Western Australia Day Date in the current year: June 6, 2022

Western Australia Day Western Australia Day is a public holiday in the Australian state of the same name, celebrated on the first Monday in June. Because of it, Western Australia doesn’t celebrate the Queen’s Official Birthday on the second Monday in June, as do the rest of the states, except for Queensland.

Western Australia is the largest state of Australia (it occupies the entire western third of the country and, consequently, of the mainland of the Australian continent) and the world’s second-largest country subdivision (after the Republic of Sakha in the Russian Federation). The first Europeans to visit the western coast of Australia were the Dutch in 1616, but it was the English who established the first settlements here. Western Australia Day, formerly known as Foundation Day, was originally created to commemorate the foundation of the first free settlement in Western Australia.

Technically, the first British settlement in Australia was New South Wales, but it was a penal colony and not a settlement for people who came to Australia of their own free will. The first free settlement in Australia was the Swan River Colony, established by Captain James Stirling in 1829. In 1827, Stirling explored the Swan River area in Western Australia and came to a conclusion that it had a considerable agricultural potential. Upon returning to England in 1828, he lobbied for the establishment of a “free” colony in Western Australia, as opposed to the already existing penal colonies on the east coast of Australia, in Tasmania and on Norfolk Island.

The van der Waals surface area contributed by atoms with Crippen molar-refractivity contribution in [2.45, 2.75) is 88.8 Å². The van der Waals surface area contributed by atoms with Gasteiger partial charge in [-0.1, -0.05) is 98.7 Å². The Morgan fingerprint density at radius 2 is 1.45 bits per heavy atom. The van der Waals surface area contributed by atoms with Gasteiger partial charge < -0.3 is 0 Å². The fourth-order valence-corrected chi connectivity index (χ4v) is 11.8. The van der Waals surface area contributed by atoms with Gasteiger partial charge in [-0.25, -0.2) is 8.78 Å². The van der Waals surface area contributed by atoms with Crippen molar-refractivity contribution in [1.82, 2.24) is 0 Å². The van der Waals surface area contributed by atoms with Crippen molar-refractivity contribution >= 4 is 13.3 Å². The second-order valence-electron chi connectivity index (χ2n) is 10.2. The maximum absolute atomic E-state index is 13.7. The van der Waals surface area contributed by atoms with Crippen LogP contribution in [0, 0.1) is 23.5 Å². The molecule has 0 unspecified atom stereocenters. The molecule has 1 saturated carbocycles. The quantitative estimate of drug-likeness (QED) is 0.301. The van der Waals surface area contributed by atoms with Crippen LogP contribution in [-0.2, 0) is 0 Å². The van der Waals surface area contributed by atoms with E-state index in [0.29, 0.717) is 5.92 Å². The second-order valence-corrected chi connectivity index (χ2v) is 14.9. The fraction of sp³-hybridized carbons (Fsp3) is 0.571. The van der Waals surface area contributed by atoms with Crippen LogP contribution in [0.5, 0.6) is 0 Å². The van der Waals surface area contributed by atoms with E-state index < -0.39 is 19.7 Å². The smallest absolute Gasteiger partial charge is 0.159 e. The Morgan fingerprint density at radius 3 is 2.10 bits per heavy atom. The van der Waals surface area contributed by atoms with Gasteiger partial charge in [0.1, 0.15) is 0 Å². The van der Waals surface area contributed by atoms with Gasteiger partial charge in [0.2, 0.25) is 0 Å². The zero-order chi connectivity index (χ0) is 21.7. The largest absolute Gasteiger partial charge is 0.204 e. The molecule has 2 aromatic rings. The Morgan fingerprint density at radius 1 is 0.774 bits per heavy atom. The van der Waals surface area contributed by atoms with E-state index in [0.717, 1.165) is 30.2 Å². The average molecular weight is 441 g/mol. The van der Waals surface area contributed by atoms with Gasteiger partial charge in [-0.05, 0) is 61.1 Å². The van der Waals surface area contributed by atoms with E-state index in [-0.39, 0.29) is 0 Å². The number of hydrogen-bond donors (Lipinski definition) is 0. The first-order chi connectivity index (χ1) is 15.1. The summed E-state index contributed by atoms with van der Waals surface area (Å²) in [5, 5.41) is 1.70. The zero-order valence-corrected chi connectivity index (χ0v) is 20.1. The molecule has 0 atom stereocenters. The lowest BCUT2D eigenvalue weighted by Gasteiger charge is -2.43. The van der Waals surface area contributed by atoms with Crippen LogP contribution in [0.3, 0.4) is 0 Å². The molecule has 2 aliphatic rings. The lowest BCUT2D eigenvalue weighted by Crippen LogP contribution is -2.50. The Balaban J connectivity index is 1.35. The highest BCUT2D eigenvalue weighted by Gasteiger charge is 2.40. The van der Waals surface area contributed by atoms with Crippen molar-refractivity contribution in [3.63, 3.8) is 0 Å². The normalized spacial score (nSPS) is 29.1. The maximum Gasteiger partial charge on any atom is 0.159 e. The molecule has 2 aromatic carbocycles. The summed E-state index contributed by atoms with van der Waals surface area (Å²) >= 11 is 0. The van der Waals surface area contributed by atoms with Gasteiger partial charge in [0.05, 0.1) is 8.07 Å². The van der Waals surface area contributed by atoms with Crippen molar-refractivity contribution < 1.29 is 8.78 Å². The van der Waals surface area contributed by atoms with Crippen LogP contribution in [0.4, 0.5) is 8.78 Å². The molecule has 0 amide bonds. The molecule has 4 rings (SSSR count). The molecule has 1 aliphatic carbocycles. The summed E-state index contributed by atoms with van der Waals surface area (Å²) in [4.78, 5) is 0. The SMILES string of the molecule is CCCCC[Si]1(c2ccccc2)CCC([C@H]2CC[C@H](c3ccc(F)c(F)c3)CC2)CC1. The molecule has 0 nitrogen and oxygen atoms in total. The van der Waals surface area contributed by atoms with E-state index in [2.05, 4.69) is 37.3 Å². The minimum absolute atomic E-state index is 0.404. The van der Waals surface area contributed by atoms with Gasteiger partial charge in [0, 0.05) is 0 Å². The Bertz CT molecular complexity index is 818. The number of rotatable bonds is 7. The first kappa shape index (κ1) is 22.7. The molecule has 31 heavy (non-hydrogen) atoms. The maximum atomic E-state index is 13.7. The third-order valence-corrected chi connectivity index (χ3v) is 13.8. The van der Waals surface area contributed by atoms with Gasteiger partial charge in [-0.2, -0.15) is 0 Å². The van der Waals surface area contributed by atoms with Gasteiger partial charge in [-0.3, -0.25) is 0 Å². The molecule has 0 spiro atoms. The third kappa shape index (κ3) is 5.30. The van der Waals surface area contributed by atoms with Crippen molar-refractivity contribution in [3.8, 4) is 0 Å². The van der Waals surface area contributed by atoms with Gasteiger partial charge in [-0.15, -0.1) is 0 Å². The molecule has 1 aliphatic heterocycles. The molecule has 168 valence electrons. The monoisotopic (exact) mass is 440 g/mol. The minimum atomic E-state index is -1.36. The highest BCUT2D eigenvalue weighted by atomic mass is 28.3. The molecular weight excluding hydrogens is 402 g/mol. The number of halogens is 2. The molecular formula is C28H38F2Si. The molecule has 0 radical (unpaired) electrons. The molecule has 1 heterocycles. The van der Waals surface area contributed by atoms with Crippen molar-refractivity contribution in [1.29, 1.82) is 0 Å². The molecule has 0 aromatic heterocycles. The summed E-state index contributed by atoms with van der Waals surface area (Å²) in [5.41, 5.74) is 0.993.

The first ship to arrive at the site of the future colony and anchor off its shore was HMS Challenger on April 25, 1829. On May 2, Captain Charles Fremantle officially claimed the western part of Australia for Britain. James Stirling, who had been appointed Lieutenant-Governor, arrived aboard the merchant ship Parmelia on the night of May 31 and sighted the coast on June 1. Parmelia anchored on June 6, and the third ship, HMS Sulphur, arrived two days later. On June 11, Stirling officially proclaimed the Swan River Colony.

In August, ships carrying more civilian settlers began to arrive. On August 12 (King George IV’s birthday), the initial settlement was named Perth, and it was officially declared the colony’s capital. Today Perth is the capital of the state of Western Australia and the fourth-most populous city in Australia (with a population of 2.14 million, Greater Perth is home to almost 80% of Western Australia’s population).

In 1832, Lieutenant-Governor Stirling decided that the colony’s inhabitants needed an annual celebration that would unite them. He decided to commemorate the foundation of the colony on June 1, the day when Parmelia was supposed to arrive. The date of the ship’s scheduled arrival, in its turn, was a commemoration of the Glorious First of June, a naval battle between Great Britain and the First French Republic that occurred in 1794.

The holiday was eventually moved to the first Monday in June. Its name was changed to Western Australia Day in 2012, in order to recognize Indigenous Australians as the original inhabitants of the region. Because of Western Australia Day, the state celebrates the Queen’s Official Birthday in September or October rather than on the second Monday in June, like most other Australian states.

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Category

Anniversaries and Memorial Days

Country

Australia

Tags

Western Australia Day, holidays in Australia, holidays in Western Australia, foundation day, public holidays